From Kristine Kathryn Rusch:
Here’s the one sentence response that I expected to last week’s post and didn’t receive:
I know some writers have had troubles, but my agent [editor/publisher] would never do something like that.
Am I optimistic enough to believe that writers—traditional and indie—are finally getting the message that they’re business people? And, as business people, they should operate under the trust-but-verify model?
Or have I simply trained the people who respond to my blog not to put that sentence on here? (And if that’s the answer, then how come I didn’t see that sentence in the comment threads on other sites?)
In the past, I’d put up a post challenging the numbers coming out of traditional publishing and half a dozen writers would defend traditional publishing, their agents, or their editors.
But so far, no one has—at least in the venues I’ve seen.
Does that finally mean that events of the last few years have proven to writers that traditional publishing does not hold a writer’s best interest at heart?
. . . .
It doesn’t matter how much you trust your editor or your agent, they’re not the ones handling every aspect of your career. You are. You are responsible for your career. And as such, you need to trust but verify.
In other words, you need to run your business as a business.
When I negotiate contracts, I always imagine that I’m negotiating with someone worse than the person I’m actually negotiating with. The easiest way to do this is to imagine that the person handling the other side’s negotiation gets fired or dies or moves to a better job, and gets replaced by a savvy spawn of Satan. That spawn of Satan will take every innocently drafted clause of the contract and twist it to his advantage.
My job, if I do it correctly, is to make certain that the clauses can only be interpreted as written.
. . . .
But there’s more to trusting and verifying than audit clauses or even a fiduciary responsibility.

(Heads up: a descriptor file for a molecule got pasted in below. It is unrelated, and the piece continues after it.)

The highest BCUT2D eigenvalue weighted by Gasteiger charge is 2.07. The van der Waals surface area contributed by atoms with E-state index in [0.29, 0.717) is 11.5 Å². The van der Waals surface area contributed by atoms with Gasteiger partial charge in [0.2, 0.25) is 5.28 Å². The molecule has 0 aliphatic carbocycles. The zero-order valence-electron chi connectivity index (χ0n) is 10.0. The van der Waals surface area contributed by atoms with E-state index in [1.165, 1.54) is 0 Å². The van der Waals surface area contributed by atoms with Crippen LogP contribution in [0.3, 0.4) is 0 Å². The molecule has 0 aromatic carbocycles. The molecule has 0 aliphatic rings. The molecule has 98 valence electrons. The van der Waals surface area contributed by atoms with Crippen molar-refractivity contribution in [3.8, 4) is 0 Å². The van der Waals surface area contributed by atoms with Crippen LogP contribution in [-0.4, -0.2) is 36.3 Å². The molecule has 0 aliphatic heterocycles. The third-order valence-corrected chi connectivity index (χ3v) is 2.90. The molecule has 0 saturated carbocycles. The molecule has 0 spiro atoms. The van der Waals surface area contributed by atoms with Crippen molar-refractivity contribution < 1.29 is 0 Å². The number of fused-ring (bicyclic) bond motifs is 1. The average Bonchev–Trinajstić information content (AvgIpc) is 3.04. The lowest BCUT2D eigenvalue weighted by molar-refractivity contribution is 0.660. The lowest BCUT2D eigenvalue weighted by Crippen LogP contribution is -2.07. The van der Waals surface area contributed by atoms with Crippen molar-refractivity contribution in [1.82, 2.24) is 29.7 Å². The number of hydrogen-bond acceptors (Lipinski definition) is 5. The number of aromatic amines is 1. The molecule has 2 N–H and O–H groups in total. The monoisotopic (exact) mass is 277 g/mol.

There’s an attitude.
When I started in the publishing business, long-time professional writers told me that my relationship with my agent would be like a marriage. I was startled, because at that point, I had just come out of a divorce, and frankly, I didn’t want another. What I didn’t realize was that about six years hence, I would fire my then-agent and the experience would be lots worse than the divorce.
. . . .
Your editor might be nice, but the publishing company she works for is a corporation attached to a large international conglomerate. Whose attitudes do you think will triumph inside the corporation when it comes to dealing with your business relationship? Your nice, salaried editor’s or the corporate legal department’s? Your editor may be on the communication end of the contract negotiation, but you can bet cash money that she’s checking with legal before responding to your requests. She has to, or she’ll lose her job.
So, if something goes awry, your editor will not be able to help you. A lot of editors go dark when things go badly, and forward emails and paper communications directly to legal. Some editors try to maintain the relationship with their authors, only to lose their jobs in the process.
When it comes down to it, the business decision for the editor is pretty simple: Do I defend my author or do I keep the job that pays for my home and feeds my children?
. . . .
Imagining that these powerful people are protecting us is quite parental, isn’t it? And it’s flattering to think that our talent is so great that important people will do things for us so that we can concentrate on “what we’re good at.”
Only…they’re not doing these jobs for us. They’re doing the job for money. Agents get more than 15% for the work they do. Agents are only as powerful as their clients, so if they have powerful clients, the business grows. And many agents work hand in glove with publishers.
Agents run their own businesses, and again, that trumps anything they do for you. Given a choice between the good of the agency and the good of a single writer, they’ll choose the agency every time. (And so would you, if you were an agent.)
Link to the rest at Kristine Kathryn Rusch and thanks to Bruce for the tip.
Here’s a link to Kristine Kathryn Rusch’s books